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3 common scams aimed at business owners you need to be aware of now

Category: News

The latest figures from the Financial Ombudsman Service (FOS), show that scams in the UK are on the rise. 

The FOS received almost 22,000 complaints related to scams and fraud in the 2022/23 tax year. This figure marked an approximate 20% rise from the previous year.

Almost half (10,985) of all scams reported were authorised push payment (APP) scams. These usually fall into two categories: 

  • “Malicious payee” scams, which trick victims into buying goods that don’t exist or that they have no intention of sending.
  • “Malicious redirection” impersonation scams where scammers pretend to be from an organisation like your bank, the government, the NHS, or police and ask for funds directly. 

There has also been a rise in “hybrid” scams – those that incorporate more than one scam type.

As a business owner, you’ll want to keep your employees and your business safe. That means being aware of the latest tactics scammers use, and more importantly, educating your staff to stay alert for potential scam red flags.

Here are a three of the main scams affecting businesses and the warning signs to look out for. 

1. Hybrid scams

Criminals are constantly evolving their tactics. One of their latest ploys is to combine different scam types in a bid to make them harder to spot. 

Educating your staff on the types of fraud out there is a crucial first step in preventing your staff and business falling victim.

Recent hybrid scams have combined:

  • Romance scams, which see fraudsters cultivate a relationship with their victim online that leads to requests for money or a transfer of funds, often to non-existent cryptocurrency investments.
  • Non-existent sale item scams, which are exactly what they sound like. Victims part with money for goods bought online but the goods don’t exist and the scammers simply pocket your hard-earned cash.
  • “Safe account” scams, which are a type of APP scam that increasingly see fraudsters purporting to be cryptocurrency experts, looking to move your money to keep it safe.

Making your staff aware of these types of scams, and the possible combinations of each, should help you to keep them and their money secure.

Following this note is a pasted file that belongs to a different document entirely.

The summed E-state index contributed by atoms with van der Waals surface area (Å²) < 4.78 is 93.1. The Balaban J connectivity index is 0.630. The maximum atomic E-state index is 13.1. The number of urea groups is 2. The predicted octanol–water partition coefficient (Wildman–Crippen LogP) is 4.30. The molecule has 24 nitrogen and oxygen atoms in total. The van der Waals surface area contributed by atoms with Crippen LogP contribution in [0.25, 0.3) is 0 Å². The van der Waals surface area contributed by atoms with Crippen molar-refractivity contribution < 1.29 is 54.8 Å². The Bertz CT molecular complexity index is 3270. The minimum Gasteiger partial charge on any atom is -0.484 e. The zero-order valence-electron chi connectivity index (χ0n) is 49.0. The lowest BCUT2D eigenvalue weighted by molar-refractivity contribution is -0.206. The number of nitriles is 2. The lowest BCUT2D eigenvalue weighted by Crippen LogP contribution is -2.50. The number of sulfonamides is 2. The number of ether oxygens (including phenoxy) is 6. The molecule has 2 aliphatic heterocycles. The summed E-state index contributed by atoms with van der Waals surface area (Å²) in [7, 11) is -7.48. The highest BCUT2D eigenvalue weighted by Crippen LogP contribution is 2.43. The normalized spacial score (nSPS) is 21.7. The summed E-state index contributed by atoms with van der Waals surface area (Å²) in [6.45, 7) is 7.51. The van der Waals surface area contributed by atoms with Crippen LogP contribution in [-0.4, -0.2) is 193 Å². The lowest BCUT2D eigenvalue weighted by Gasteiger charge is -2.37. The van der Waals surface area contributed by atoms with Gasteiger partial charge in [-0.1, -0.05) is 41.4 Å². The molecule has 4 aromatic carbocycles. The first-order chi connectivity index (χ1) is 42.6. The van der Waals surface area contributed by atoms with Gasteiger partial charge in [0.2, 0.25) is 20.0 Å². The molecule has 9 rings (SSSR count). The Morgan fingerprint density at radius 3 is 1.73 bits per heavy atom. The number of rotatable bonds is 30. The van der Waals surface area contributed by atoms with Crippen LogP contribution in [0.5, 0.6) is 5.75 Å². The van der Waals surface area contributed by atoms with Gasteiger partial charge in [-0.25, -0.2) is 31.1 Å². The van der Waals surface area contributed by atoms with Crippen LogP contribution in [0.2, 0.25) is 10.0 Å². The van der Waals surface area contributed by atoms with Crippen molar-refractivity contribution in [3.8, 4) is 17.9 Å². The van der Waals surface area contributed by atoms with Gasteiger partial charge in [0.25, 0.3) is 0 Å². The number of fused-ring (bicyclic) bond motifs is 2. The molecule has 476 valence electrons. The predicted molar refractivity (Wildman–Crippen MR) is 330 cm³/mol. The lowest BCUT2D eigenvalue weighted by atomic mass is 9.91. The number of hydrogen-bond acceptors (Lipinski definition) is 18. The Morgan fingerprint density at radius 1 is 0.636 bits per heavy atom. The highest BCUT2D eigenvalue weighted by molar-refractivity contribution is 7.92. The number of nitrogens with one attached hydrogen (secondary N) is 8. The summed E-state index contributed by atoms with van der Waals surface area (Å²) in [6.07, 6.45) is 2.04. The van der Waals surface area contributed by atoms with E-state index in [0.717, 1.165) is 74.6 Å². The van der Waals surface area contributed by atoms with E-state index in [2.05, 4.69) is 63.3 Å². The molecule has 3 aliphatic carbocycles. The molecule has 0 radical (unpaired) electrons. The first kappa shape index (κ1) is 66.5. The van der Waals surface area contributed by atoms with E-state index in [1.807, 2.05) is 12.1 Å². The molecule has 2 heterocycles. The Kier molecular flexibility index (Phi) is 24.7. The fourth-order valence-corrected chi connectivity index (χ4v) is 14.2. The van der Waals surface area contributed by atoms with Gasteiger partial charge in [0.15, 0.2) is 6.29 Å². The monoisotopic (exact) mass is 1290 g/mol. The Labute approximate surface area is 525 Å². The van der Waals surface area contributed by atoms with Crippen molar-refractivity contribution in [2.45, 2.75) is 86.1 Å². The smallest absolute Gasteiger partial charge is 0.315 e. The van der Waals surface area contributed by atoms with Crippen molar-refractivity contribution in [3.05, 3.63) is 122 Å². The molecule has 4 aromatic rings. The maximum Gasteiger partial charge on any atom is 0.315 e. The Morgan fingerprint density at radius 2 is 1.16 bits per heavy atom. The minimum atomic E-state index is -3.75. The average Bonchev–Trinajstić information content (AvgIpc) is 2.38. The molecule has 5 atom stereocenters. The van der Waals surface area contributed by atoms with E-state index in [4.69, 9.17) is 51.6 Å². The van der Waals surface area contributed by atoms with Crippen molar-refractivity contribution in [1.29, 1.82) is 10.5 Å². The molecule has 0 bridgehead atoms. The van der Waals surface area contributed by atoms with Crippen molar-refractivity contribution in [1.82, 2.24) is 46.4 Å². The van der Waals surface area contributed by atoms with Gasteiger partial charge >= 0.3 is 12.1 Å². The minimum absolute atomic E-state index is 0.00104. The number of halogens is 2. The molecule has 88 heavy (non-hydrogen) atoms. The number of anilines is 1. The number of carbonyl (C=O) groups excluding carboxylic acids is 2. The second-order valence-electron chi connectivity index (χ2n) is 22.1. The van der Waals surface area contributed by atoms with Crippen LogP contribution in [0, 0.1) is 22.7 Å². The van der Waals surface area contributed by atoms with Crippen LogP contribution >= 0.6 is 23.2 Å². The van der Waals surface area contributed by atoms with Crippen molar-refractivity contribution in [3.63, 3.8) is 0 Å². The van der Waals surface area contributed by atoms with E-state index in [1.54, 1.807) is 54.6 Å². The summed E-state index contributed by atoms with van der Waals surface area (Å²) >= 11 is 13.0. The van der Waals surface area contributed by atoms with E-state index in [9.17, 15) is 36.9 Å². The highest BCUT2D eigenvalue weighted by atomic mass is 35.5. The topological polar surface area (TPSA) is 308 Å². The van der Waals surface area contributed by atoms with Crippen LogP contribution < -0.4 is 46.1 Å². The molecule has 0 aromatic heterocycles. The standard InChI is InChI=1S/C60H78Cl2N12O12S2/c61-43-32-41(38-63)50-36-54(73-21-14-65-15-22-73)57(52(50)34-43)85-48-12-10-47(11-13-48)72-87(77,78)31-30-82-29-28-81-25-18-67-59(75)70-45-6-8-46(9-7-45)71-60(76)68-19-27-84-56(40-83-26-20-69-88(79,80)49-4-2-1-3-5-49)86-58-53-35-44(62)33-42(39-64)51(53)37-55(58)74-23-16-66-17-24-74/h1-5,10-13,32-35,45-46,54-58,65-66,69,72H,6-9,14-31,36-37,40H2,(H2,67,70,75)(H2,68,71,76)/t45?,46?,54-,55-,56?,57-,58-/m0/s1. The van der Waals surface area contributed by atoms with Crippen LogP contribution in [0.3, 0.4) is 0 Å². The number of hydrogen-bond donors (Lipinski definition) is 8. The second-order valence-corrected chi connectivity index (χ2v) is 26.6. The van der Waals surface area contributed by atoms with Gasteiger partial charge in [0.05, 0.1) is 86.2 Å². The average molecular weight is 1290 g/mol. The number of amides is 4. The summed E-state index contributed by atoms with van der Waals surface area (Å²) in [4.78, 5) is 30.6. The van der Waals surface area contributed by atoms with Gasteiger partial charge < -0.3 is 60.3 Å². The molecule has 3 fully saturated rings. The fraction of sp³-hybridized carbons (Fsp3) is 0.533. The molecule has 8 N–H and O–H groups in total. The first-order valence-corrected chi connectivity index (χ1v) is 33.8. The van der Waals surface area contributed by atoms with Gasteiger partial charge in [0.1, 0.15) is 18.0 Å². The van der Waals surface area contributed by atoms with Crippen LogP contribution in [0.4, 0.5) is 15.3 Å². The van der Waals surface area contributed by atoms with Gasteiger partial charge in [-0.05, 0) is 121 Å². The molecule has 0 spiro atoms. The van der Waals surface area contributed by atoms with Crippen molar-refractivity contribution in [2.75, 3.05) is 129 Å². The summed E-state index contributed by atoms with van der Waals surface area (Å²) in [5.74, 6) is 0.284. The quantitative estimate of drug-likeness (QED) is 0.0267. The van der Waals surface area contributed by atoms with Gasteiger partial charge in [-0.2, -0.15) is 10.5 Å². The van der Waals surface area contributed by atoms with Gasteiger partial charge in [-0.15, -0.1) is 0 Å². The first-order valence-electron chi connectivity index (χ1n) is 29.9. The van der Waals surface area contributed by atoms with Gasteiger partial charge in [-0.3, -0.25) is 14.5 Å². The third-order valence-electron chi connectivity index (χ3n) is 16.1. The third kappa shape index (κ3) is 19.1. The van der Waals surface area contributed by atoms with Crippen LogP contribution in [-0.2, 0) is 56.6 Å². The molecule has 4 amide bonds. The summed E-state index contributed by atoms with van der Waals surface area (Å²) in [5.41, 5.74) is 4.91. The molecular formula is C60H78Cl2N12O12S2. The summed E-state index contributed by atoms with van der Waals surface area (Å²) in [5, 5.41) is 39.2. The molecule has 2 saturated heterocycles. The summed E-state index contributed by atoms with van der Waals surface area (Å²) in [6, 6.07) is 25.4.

And, of course, staff whose money is safe – and who feel confident about identifying potential threats early – will also be able to identify the same threats to your business. 

2. Invoice scams

The UK Finance Annual Fraud Report found that UK businesses lost £77 million to APP scams in 2022.

If you run a small or medium-sized enterprise (SME) you’ll need to be aware of invoice and mandate scams.

Fraudsters who gain access to your records can pose as a trusted third party – your bank, energy provider, or a regular supplier, for example – and supply an invoice or mandate for work done or services supplied.

Because the firm chosen will be one you and your staff see and use regularly, it might not raise immediate red flags. Scammers might also clone existing websites and invoice formats. It can be all too easy for harried staff to process these payments without thoroughly checking the details, which the scammers will have switched for their own.

Adequate staff levels and training will help. As well as thorough checking and authorisation processes. These also help to make your staff feel safe and confident that they aren’t the only barrier against potentially harmful fraud.

3. CEO scams

Well-trained and confident staff can also help to prevent CEO scams. 

Embedded checking and authorisation processes should be followed regardless of who is asking for payments to be made, and however high up they are in your business.

Criminals looking to capitalise on SMEs’ poor practices will often look to target new and inexperienced staff or companies with poor processes in place.

By purporting to be the company CEO, cloning your email address, or searching for an umbrella company boss online, scammers seek to pressurise newer members of staff into relaxing existing processes, making poor choices, and pushing payments through quickly.

Requests could come via telephone or cloned email accounts so check bank details and email addresses. Having thorough processes in place, which are followed no matter where a request appears to be coming from, is key.

Get in touch

If you would like help keeping your business safe from scams, there are plenty of organisations that can help. Once your staff are educated and your business is protected, we can help you to make the most of your business’s finances so speak to us now. Get in touch by emailing or calling 03452 100 100

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